For central New York State in early September, it’s a surprisingly warm day, bordering on hot. The sun shines brightly on Whitnall Field at Colgate University, and it’s my first week of my freshman year, 1984. Sweat makes my somewhat-punk, buzzed-in-back hair damp, even though I’ve only been at Freshman Field Day for about 20 minutes. Andy, a sharp-witted dorm mate, and I just came in second in the three-legged race. The first snowfall is a mere month away, yet I’m one of countless energetic students wearing shorts and a tee. 

Catching my breath as I wait for the tug-of-war competition to start, I head to a water station. About halfway there, two Black, female students approach me with grim looks on their faces. They stop, and the taller one, wearing a Purple Rain T-shirt, points at my red, white, and navy blue shorts, and asks: “Why are you wearing a symbol of oppression on your shorts?” 

I glance down at my split-leg running shorts that look like two nylon Confederate flags stitched together—one front, one back—then I raise my head and look at the two women.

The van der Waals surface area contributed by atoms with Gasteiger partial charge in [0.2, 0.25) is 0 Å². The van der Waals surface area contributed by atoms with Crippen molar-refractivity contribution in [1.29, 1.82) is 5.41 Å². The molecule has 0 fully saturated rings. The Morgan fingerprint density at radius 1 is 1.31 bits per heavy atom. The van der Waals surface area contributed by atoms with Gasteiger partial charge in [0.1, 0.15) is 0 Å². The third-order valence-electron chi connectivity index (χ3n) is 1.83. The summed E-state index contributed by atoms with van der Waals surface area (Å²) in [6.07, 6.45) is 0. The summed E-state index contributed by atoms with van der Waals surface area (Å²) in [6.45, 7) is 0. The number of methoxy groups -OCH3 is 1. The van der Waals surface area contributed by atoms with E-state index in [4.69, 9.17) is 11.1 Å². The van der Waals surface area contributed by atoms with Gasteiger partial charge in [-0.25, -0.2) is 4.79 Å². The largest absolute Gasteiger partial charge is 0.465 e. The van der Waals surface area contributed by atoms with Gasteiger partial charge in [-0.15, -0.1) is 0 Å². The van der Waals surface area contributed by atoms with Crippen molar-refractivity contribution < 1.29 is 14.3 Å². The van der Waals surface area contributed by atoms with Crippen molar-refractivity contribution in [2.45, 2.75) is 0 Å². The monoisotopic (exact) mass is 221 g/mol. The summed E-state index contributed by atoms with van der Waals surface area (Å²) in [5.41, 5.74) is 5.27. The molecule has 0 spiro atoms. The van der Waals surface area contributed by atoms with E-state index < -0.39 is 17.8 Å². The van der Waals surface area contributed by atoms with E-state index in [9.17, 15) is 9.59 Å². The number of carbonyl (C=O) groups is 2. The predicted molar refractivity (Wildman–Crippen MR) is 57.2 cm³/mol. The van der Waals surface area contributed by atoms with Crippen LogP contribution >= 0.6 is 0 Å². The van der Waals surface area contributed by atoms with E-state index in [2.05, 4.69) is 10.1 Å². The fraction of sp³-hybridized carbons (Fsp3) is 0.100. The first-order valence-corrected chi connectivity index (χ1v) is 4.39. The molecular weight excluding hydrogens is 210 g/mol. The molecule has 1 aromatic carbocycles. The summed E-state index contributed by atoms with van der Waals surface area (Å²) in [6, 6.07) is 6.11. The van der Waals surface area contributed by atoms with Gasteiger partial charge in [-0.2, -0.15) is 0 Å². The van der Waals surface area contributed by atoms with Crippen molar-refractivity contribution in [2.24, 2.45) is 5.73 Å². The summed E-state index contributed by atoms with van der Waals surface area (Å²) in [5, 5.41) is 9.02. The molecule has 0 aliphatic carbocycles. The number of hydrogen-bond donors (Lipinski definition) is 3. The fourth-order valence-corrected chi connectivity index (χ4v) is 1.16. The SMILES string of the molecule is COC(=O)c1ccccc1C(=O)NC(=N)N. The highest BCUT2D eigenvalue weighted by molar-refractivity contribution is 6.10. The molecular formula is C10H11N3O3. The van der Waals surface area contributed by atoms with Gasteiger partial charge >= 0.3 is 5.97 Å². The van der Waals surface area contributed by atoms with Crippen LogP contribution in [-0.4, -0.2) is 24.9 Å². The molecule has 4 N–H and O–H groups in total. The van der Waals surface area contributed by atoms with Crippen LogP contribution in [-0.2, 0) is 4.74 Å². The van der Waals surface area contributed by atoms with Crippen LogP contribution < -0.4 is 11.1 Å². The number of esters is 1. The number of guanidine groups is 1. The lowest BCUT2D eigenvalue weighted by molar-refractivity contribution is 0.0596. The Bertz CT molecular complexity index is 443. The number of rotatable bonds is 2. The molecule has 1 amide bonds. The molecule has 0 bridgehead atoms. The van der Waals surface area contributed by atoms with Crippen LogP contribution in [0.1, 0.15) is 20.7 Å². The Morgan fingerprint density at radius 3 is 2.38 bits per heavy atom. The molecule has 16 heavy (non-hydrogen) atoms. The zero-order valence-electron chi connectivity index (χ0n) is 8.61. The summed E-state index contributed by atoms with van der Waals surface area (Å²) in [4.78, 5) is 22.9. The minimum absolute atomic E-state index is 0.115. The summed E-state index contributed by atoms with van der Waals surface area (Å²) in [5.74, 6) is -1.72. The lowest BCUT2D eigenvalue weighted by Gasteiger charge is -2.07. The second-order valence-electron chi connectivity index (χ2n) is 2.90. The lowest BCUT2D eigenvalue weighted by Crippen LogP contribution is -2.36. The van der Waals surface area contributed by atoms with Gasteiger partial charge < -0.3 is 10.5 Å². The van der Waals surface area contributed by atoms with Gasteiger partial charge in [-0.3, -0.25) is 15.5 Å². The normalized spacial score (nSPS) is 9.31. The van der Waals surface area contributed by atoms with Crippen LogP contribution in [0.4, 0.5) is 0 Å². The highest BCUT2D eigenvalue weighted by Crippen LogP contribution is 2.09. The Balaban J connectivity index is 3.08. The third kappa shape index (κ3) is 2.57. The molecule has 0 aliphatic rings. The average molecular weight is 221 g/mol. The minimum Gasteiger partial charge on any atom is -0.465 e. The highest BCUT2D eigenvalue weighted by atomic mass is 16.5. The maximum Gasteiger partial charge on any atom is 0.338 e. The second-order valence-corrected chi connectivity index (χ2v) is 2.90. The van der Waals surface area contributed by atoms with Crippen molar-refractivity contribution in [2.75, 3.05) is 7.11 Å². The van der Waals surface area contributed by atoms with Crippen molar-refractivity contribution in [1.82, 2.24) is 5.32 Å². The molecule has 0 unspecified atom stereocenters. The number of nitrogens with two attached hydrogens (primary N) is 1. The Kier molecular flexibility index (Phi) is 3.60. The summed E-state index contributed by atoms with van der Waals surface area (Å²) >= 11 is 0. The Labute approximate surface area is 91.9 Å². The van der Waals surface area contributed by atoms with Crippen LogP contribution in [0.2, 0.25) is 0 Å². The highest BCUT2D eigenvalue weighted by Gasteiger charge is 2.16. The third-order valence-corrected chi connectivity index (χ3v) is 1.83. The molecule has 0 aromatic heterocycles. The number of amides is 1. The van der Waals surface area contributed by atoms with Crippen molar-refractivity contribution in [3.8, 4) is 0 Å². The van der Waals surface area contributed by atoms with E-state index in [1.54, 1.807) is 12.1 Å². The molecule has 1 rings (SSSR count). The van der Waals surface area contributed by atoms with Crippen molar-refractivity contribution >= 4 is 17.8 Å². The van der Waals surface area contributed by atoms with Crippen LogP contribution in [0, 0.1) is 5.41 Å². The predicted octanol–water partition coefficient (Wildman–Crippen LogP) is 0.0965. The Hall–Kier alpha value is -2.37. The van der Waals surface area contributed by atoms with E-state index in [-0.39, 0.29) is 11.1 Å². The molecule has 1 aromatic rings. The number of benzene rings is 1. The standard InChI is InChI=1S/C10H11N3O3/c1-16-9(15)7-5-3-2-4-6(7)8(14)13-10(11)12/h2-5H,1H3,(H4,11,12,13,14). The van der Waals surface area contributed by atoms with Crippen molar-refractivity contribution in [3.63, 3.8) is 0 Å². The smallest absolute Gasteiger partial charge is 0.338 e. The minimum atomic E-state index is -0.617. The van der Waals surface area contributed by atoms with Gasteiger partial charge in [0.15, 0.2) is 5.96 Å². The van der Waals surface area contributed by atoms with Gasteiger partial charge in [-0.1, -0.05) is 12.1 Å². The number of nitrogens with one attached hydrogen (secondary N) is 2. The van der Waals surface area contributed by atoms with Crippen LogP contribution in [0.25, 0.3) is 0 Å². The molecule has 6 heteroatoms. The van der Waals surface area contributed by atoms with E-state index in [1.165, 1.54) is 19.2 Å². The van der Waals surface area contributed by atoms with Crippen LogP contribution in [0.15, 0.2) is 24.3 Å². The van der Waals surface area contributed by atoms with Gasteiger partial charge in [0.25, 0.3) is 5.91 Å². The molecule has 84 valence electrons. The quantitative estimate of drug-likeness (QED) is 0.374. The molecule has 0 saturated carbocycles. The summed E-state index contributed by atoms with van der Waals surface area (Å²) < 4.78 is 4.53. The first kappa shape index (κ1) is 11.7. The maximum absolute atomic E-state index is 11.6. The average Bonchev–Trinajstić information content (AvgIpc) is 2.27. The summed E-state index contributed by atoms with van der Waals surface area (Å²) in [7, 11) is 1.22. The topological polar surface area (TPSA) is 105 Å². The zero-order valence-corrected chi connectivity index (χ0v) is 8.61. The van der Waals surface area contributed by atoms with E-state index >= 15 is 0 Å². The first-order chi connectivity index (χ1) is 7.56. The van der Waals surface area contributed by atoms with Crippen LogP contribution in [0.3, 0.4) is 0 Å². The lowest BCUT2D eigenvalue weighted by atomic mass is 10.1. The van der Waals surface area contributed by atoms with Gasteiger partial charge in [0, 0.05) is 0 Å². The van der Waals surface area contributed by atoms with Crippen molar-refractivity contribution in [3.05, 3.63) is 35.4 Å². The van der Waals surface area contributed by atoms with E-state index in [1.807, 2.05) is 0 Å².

“My dad grew up in Tennessee; these shorts remind me of him,” I tell them.

“So you think it’s alright to wear a symbol of oppression? When you put them on, did you think about how that flag would make other people feel?” she replies, the beads on her long braids clacking against each other as she shakes her head in dismay. Or maybe from disbelief. Or anger.

I pause, unsure of what to say. After several seconds, I stammer that, no, it hadn’t occurred to me that it was wrong to wear the Confederate flag. “I grew up in Connecticut—to me, these shorts just make me think of my dad.” Even as I utter these words, I can hear how lame my rationale is. I feel awkward in an unfamiliar way, different from the nerves I felt on my first few solo forays to the dining hall over the past few days. A rising sense of shame makes my cheeks flush, and I feel even hotter than I had right after running the race with Andy. 

“I’ll go change. I don’t mean any offense,” I say as I smile weakly. 

I hustle across the field toward my dorm, tugging at the shorts’ elastic waistband. What had seemed cute and sorta new-girl-sassy a half-hour ago now feel garish and, well, all wrong. Back in my room, I kick off my sneakers and peel off my shorts. Instead of putting them in my laundry bag, I drop them into my garbage can. After pulling on some denim cutoffs, I bend down and cover the star-emblazoned shorts with crumpled pages of the first draft of a poli-sci essay. 

What was meant to be a sporty, divert-you-from-your-studies afternoon had, for me, turned into one of my most important learning experiences. In the intervening decades, I have often thought back on that brief, yet impactful, exchange. No matter how innocently nostalgic the flag felt to me, it imposed–and continues to inflict–harm on others. Since then, I stick to solid colors or floral patterns on my running shorts.